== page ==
Steven Preston has done very well in big business. But is he the right person to do well for small business? The White House is betting so. On Apr. 25, after the resignation of Hector Barreto, Preston was nominated to head the U.S. Small Business Administration, a $152,000-a-year post.
Preston has no experience running a small company. He joined Lehman Brothers as an investment banker in 1985, straight out of grad school. In 1997, he became CFO, and then executive vice-president, of ServiceMaster, a $3.24 billion grab bag of franchised businesses ranging from pest extermination to lawn care and home cleaning. He oversaw 39,000 employees at 5,500 locations and was paid $1.7 million last year. Preston declined requests to be interviewed.
While Preston is little known by business organizations in Washington, he has had a link to the Bush Administration in Claire Buchan, now chief of staff to Commerce Secretary Carlos Gutierrez. She was vice-president of communications at ServiceMaster until 2001, when she left to become White House deputy press secretary.
Some small business owners say ServiceMaster is a bully. They complain that ChemLawn and TruGreen franchisees take federal contracts that might otherwise go to independent outfits. That's enough for the National Black Chamber of Commerce to oppose Preston's confirmation. "That company," says Harry Alford, the group's president and CEO, "has been predatory against small business."
But ServiceMaster executives say that because the company relies on franchisees, Preston understands small businesses. He has also had some small business exposure as an adviser to private equity firm Concentric Equity Partners in Hinsdale, Ill..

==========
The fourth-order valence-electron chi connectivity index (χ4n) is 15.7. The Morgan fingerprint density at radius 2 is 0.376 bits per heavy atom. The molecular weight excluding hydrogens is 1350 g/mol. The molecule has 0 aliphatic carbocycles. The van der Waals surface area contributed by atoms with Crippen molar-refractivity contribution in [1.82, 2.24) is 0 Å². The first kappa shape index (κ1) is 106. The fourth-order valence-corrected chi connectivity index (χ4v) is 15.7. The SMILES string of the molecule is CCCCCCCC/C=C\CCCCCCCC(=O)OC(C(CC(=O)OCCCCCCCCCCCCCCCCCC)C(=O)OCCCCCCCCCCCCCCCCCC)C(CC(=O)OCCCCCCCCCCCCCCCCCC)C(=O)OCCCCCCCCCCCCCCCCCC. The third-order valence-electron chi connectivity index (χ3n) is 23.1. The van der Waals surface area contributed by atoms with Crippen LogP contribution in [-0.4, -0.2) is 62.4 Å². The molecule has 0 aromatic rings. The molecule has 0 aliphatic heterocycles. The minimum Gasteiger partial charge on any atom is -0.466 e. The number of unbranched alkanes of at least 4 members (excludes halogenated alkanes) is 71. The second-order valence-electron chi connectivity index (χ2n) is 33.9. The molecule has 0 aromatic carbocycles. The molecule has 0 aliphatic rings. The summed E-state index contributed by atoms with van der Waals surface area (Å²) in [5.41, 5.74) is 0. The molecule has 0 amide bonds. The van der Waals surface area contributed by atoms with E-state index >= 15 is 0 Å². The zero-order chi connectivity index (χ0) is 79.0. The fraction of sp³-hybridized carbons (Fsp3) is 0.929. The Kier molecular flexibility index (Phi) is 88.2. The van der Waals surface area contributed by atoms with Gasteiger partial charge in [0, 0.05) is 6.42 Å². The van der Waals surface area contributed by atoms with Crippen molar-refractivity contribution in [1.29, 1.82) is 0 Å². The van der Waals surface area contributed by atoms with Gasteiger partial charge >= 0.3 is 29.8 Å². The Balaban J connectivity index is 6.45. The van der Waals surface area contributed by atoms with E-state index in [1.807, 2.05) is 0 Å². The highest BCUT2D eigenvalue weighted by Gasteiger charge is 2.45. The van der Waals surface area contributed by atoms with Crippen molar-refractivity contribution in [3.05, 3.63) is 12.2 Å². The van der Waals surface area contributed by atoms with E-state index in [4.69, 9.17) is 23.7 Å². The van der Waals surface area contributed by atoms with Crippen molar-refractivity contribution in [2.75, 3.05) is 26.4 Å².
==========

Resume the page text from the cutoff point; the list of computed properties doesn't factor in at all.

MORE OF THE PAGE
Given the SBA's size and management challenges, Preston's Big Business background may be an asset. The 5,585-employee agency has an annual budget of $730 million and $65 billion in loans outstanding. It also oversees all federal set-aside contracts for small businesses, which came to $69 billion in 2004. The National Federation of Independent Business is backing Preston, says CEO Todd Stottlemyer, because he knows how to manage complex organizations.
Representative Don Manzullo (R-Ill.), chairman of the House Small Business Committee, calls Preston "an excellent choice" and says it doesn't matter that he has never run a business. "You don't have to have a bad tooth to be a dentist," Manzullo says. "I would rather have someone with administrative experience who knows how to deal with hundreds of people in disastrous situations and knows how to kick some butt around the SBA than someone necessarily with a small business background."
While Preston has gone far in Big Business, he was never completely fulfilled by his corporate role, say former co-workers. He mentored high school students through Operation Exodus-Inner City, a nonprofit aimed at helping poor Dominican American youth finish high school in New York. He recruited dozens of other mentors, says the group's chairman, Luis Iza Jr., and even took in one boy who was having particular trouble. Later, as president of ServiceMaster's Christian-focused charity, the FairWyn Fund, Preston oversaw donations to the Billy Graham Evangelistic Assn. in Charlotte, N.C., Chicago's Moody Bible Institute, and the Emmanuel International Ministries in Wheaton, Ill. He also leads a Christian discussion group.
He and his wife, Molly, appear to be encouraging their five children, all under 12, along the path of voluntarism. Concentric Equity managing partner Ken Hooten, who lives near Preston in an affluent suburb west of Chicago, says one of Preston's daughters recently went door-to-door raising money to save an acre of rain forest. "All of their kids are super-conscientious, super-smart," Hooten says. "I have young kids, too. And my theory has been if they hung out with the Preston kids, they'd turn out O.K." Preston no doubt hopes the testimonials at his confirmation hearings will sound as good.
By Michael Arndt